The flaming box falls to the base of the curtains. I jump in pain like a frog in a frypan, squeezing my hand under my armpit.
‘Are you all right?’
I hold back tears and grit my teeth. I know he is waiting to see if he can get an easy shot. Then Dom notices the smoking curtains and quickly forgets about my pain.
‘Quick, get some water,’ he yells, then decides to do it himself. He runs back with a saucepan filled with water while I watch the curtains smoulder. Dom splashes the water around, and then runs for another pot. I snatch the Abbey Road covers out of harm’s way.
‘Don’t worry about them.’
He throws the water around willy-nilly, fetches another pot, and
luckily manages to smother the flames with a wet cushion. He is aghast, spluttering like an Axolotl. The room is smoky, so he opens a window and flaps a magazine about to clear the air. I take the saucepan, refill it and put my hand in it.
‘What’ll we do?’
I do not think that Dom is a person who would ever not know what to do. To realise he is not is a shock to me. I cannot answer; my hand is giving me too much curry. We look at the scorched curtains, charred and blackened at the base; also the melted fibres of the carpet. In panic, or maybe it is a brilliant idea, Dom finds his mother’s sewing scissors. Carefully he chops the burnt bits out of the curtains. Then he maneuvers a heavy lounge chair over the black patch on the carpet in front of the hole he has cut, rearranging the furniture in a casual manner.
‘Maybe she won’t notice.’
Then he puts the off cuts from the curtains in the bin. After a moment he takes them out again and carrys them outside to stuff them in the incinerator.
I ask: ‘What about the smell?’
‘Can’t you smell that stink?’
He sprays some toilet air freshener about the room, but all that does is make it smell like a toilet.
Then we hear his mother’s car in the driveway, on our cricket pitch. We run out to meet her, mainly so that Dom can delay her entry into the house, in order that he might be that much older when he has to deal with the consequences. I notice his fingers are black with soot. My hand hurts like mad. There is an oil stain on the concrete with little droplets of rain on it that form a rainbow. A storm is coming. Dom offers to carry her groceries. She is waddling and puffing from her big belly. All the kids in our street, much to Dom’s humiliation, know that to get a big round belly like that his parents must have been doing it, unlike ours. Doing it is also funny, because it leaves so much to the imagination. I wonder which bag contains the eternity bra? Is it like some sort of bandage?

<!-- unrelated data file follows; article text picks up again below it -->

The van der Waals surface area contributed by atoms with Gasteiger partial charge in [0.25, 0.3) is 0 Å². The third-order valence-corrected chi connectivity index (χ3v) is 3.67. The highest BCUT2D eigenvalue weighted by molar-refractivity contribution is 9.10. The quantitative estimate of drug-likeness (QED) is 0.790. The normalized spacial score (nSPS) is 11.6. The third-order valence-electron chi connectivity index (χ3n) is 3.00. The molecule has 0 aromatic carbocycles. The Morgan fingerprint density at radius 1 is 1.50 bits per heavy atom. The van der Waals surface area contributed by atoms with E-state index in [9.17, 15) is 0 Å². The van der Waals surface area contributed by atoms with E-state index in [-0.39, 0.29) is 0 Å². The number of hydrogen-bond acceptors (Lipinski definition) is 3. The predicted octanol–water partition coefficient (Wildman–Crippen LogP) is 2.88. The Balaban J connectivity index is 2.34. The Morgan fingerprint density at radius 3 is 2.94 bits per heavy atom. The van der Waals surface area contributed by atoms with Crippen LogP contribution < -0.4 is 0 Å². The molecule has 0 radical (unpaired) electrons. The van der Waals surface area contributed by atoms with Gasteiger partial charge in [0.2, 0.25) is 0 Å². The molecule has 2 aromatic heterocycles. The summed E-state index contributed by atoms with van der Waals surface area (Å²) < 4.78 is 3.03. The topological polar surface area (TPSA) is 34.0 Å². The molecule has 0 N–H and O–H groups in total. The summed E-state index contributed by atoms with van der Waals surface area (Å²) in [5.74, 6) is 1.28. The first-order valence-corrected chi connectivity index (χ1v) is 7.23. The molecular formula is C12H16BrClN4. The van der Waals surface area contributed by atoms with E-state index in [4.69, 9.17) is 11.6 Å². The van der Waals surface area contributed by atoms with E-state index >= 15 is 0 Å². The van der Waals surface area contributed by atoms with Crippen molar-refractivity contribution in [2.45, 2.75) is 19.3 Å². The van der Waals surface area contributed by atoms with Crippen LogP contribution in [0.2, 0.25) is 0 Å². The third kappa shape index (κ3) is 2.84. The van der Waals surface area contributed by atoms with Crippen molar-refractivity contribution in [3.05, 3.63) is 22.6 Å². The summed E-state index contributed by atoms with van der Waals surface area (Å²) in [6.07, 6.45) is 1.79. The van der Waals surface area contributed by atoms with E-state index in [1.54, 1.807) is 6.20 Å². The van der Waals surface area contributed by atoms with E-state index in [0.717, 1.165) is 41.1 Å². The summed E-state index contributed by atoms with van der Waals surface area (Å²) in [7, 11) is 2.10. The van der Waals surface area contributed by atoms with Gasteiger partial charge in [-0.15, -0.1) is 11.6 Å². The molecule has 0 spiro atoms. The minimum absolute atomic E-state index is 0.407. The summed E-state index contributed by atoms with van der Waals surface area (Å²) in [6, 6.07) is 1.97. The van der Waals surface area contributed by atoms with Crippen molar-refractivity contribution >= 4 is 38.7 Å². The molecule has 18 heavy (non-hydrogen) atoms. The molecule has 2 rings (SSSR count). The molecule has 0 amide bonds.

She looks at Dom suspiciously.
‘Why are you being so helpful?’
The pain in my hand is getting worse. There is the soft pillow of a blister forming along one finger like a caterpillar. I want to get out of there, so I let my eyes fill with water and make some excuse and take off home. Maybe it’s time I found a new friend. Over my shoulder I hear Mrs. Hawkins saying:
‘What have you done to him?’
‘Then why is he upset?’
‘I don’t know.’
‘There are other people in the world apart from you Dom…’
I do not tell my mother how I have burnt my hand. In fact, I do not tell her at all. I have to stew silently in my pain, although I quite like holding my fingers to my nose and smelling the singed hair. That afternoon a purple storm rolls over the suburbs and the branches of the trees sway wildly. Over our bubble-and-squeak, my younger brothers fighting for the last slice of bread, my mother says to my father:
‘Another baby at her age, after all this time, she won’t know what’s hit her.’
Mark O’Flynn’s most recent book is a collection of short stories, Dental Tourism (Puncher and Wattmann, 2020). He has also published poetry and extended fiction.